By David Skolnick
The city will pay $466,675 less this year than in 2011 on the interest it owes for building the Covelli Centre after seeking proposals for a loan through competitive bidding.
The interest rate will drop from 4.98 percent last year to 1 percent, and give the city-owned center its best opportunity to actually make a profit on a facility that has lost money every year since it opened in October 2005.
Not including the $113,250 the city will pay in interest with the 1 percent rate, it has paid $5,028,145 in interest on an $11.9 million loan during the past seven years.
The idea to seek proposals for the Covelli loan came from David Eichenthal, director of management and budget consulting for the PFM Group, which is conducting a Youngstown government efficiency study, according to Mayor Charles Sammarone.
The study, expected to be finished at the end of the month, costs $250,000, but the city has received $50,000 each from the U.S. Department of Housing and Urban Development and the Raymond John Wean Foundation to reduce its expense for the report.
Eichenthal’s Covelli Centre idea already has more than paid the city’s expense for his study on how to more efficiently run city government, Sammarone said.
“It’s not that we’re doing everything wrong, but there are better ways to do things, and this is one of them,” Sammarone said. “He found a better way. I don’t blame anyone” for not doing this before.
Huntington Bank, and its predecessor Sky Bank, has been the only lending institution willing to lend money to the city to pay the annual interest on the $11.9 million it borrowed to pay its share of constructing the $45 million center, said city Finance Director David Bozanich.
“We had unsuccessful discussions with several banks to request their participation in purchasing the notes over the years,” he said. “The financial market two to four years ago was difficult because of the economic issues.”
The annual interest rate from Huntington/Sky has ranged from 4.98 percent to 6.88 percent. The most the city paid in annual interest was $818,720 in 2007. It paid $579,925 last year on 4.98 percent interest, the lowest rate it received before this year.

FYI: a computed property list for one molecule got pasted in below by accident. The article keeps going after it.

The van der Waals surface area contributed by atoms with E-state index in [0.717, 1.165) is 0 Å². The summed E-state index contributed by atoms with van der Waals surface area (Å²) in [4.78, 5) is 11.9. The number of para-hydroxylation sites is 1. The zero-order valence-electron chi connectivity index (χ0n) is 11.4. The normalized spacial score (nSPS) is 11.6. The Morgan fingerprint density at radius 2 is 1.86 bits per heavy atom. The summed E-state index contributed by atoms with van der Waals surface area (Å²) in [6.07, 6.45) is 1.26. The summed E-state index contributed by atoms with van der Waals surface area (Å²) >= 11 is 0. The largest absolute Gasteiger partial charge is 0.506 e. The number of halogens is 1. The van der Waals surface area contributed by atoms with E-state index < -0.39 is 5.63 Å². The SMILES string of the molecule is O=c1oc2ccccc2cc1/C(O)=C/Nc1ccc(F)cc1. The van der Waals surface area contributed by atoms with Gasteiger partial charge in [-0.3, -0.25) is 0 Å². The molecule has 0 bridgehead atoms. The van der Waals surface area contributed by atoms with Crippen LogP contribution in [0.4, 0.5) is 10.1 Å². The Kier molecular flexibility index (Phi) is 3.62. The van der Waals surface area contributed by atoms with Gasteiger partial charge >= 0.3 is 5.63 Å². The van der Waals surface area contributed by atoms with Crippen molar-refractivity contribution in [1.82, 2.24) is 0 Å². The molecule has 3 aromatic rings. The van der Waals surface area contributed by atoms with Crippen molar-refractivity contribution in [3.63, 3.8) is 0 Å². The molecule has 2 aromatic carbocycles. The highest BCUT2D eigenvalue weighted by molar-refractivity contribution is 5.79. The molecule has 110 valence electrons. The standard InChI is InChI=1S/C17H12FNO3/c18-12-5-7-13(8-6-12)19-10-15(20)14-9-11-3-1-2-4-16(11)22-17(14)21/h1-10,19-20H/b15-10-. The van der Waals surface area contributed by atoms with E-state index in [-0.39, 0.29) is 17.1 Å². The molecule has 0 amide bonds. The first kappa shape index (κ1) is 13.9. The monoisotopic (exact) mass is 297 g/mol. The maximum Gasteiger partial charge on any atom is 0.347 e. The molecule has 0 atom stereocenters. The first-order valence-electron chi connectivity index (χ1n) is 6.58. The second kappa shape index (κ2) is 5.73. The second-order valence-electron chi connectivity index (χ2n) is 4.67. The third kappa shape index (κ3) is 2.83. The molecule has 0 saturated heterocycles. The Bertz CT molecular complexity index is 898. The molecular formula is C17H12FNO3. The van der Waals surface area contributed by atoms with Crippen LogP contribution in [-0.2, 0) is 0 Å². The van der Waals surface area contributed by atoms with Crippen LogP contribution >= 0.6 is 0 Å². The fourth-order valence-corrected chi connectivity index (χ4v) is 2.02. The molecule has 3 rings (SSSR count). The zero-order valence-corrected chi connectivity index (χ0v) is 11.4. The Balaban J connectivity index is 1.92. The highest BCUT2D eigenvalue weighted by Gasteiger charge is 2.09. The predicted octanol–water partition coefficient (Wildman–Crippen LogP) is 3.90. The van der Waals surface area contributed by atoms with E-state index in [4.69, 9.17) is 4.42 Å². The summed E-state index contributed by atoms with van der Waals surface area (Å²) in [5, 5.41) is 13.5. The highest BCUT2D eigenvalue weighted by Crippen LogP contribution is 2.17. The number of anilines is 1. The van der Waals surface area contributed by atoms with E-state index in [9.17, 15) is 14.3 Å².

The city sought proposals from nine banks this year, receiving bids from two: 3.5 percent from Huntington and 1 percent from Key Bank.
Council will vote Wednesday to approve the Key Bank proposal, which will cost the city $113,250 — $466,675 less than it paid in interest on the center last year.
The city started paying toward the $11.9 million principal cost last year, paying $275,000. This year, it will pay $300,000.
That leaves the city still owing $11,325,000 on the center.
The PFM study is part of Youngstown’s involvement in the federal Strong Cities, Strong Communities (SC2) initiative, designed to give struggling cities the needed resources to spur economic growth and operational efficiency.
Also, the city hired a different firm last week for $10,000 a month, up to $50,000 total, for an operational study of the Covelli Centre.
Sammarone wants to not only cut costs but sell or lease the center. A lease is more likely than selling, he said. The mayor wants to wait for both studies to be finished before making a decision on what to do with the sports and entertainment facility.
The center has made annual operating profits since 2009 but has not earned enough money to cover the debt owed by the city to build it.
With a low-interest payment and the $300,000 that will go toward the principal of that loan, this could be the first time the center will make an actual profit.
As of June 30, the center’s operating surplus for the first six months of the year was $288,075. Also, during the first six months of this year, the city made $106,815 from a 5.5 percent admission tax on tickets sold at the arena.
Those two amounts are only $18,360 shy of matching what the city will pay in principal and interest this year.
Also, Eric Ryan, the center’s executive director, has said he expects the facility to give $500,000 to $600,000 this year to the city between an operating surplus and the admission tax.